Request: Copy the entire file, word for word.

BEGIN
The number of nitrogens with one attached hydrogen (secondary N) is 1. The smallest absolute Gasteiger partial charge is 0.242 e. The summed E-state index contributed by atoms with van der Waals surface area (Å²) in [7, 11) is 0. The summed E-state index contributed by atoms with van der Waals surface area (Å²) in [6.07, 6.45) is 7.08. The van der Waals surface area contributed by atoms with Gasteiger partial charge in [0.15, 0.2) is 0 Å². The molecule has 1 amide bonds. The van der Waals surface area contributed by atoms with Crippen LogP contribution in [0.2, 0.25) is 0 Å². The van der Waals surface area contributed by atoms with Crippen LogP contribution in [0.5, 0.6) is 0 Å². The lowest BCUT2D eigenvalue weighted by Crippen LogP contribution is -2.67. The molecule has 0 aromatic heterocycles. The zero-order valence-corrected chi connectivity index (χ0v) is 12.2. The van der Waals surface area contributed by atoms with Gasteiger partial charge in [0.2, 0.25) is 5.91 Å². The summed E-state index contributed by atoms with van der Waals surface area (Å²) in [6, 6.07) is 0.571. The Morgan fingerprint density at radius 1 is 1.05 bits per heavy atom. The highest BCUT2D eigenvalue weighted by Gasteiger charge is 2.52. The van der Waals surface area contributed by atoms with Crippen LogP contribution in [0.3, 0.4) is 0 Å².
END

The number of nitrogens with one attached hydrogen (secondary N) is 1. The smallest absolute Gasteiger partial charge is 0.242 e. The summed E-state index contributed by atoms with van der Waals surface area (Å²) in [7, 11) is 0. The summed E-state index contributed by atoms with van der Waals surface area (Å²) in [6.07, 6.45) is 7.08. The van der Waals surface area contributed by atoms with Gasteiger partial charge in [0.15, 0.2) is 0 Å². The molecule has 1 amide bonds. The van der Waals surface area contributed by atoms with Crippen LogP contribution in [0.2, 0.25) is 0 Å². The van der Waals surface area contributed by atoms with Crippen LogP contribution in [0.5, 0.6) is 0 Å². The lowest BCUT2D eigenvalue weighted by Crippen LogP contribution is -2.67. The molecule has 0 aromatic heterocycles. The zero-order valence-corrected chi connectivity index (χ0v) is 12.2. The van der Waals surface area contributed by atoms with Gasteiger partial charge in [0.2, 0.25) is 5.91 Å². The summed E-state index contributed by atoms with van der Waals surface area (Å²) in [6, 6.07) is 0.571. The Morgan fingerprint density at radius 1 is 1.05 bits per heavy atom. The highest BCUT2D eigenvalue weighted by Gasteiger charge is 2.52. The van der Waals surface area contributed by atoms with Crippen LogP contribution in [0.3, 0.4) is 0 Å².